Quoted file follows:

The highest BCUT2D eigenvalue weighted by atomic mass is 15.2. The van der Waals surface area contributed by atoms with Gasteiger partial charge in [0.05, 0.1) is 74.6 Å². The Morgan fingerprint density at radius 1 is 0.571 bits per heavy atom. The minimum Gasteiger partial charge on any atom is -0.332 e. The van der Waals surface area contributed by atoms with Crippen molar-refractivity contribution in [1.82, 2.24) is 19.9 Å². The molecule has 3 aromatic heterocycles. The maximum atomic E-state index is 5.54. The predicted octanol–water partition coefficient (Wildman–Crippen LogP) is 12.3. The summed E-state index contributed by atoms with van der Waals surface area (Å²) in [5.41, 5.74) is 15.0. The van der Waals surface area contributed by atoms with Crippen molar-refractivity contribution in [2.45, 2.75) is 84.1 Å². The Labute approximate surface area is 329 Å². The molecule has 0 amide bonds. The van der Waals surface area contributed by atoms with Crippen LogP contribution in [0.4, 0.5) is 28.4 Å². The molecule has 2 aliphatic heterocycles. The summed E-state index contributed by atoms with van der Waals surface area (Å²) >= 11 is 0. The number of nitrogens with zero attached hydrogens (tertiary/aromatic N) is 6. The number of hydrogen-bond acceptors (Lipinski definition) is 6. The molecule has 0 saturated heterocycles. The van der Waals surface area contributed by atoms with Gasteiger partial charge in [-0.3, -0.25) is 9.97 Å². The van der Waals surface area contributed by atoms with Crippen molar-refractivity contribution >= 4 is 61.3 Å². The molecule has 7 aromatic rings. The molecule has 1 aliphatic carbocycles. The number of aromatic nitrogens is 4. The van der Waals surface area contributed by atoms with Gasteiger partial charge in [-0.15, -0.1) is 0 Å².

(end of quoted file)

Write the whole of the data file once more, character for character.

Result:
The highest BCUT2D eigenvalue weighted by atomic mass is 15.2. The van der Waals surface area contributed by atoms with Gasteiger partial charge in [0.05, 0.1) is 74.6 Å². The Morgan fingerprint density at radius 1 is 0.571 bits per heavy atom. The minimum Gasteiger partial charge on any atom is -0.332 e. The van der Waals surface area contributed by atoms with Crippen molar-refractivity contribution in [1.82, 2.24) is 19.9 Å². The molecule has 3 aromatic heterocycles. The maximum atomic E-state index is 5.54. The predicted octanol–water partition coefficient (Wildman–Crippen LogP) is 12.3. The summed E-state index contributed by atoms with van der Waals surface area (Å²) in [5.41, 5.74) is 15.0. The van der Waals surface area contributed by atoms with Crippen molar-refractivity contribution in [2.45, 2.75) is 84.1 Å². The Labute approximate surface area is 329 Å². The molecule has 0 amide bonds. The van der Waals surface area contributed by atoms with Crippen LogP contribution in [0.4, 0.5) is 28.4 Å². The molecule has 2 aliphatic heterocycles. The summed E-state index contributed by atoms with van der Waals surface area (Å²) >= 11 is 0. The number of nitrogens with zero attached hydrogens (tertiary/aromatic N) is 6. The number of hydrogen-bond acceptors (Lipinski definition) is 6. The molecule has 0 saturated heterocycles. The van der Waals surface area contributed by atoms with Gasteiger partial charge in [-0.3, -0.25) is 9.97 Å². The van der Waals surface area contributed by atoms with Crippen molar-refractivity contribution >= 4 is 61.3 Å². The molecule has 7 aromatic rings. The molecule has 1 aliphatic carbocycles. The number of aromatic nitrogens is 4. The van der Waals surface area contributed by atoms with Gasteiger partial charge in [-0.15, -0.1) is 0 Å².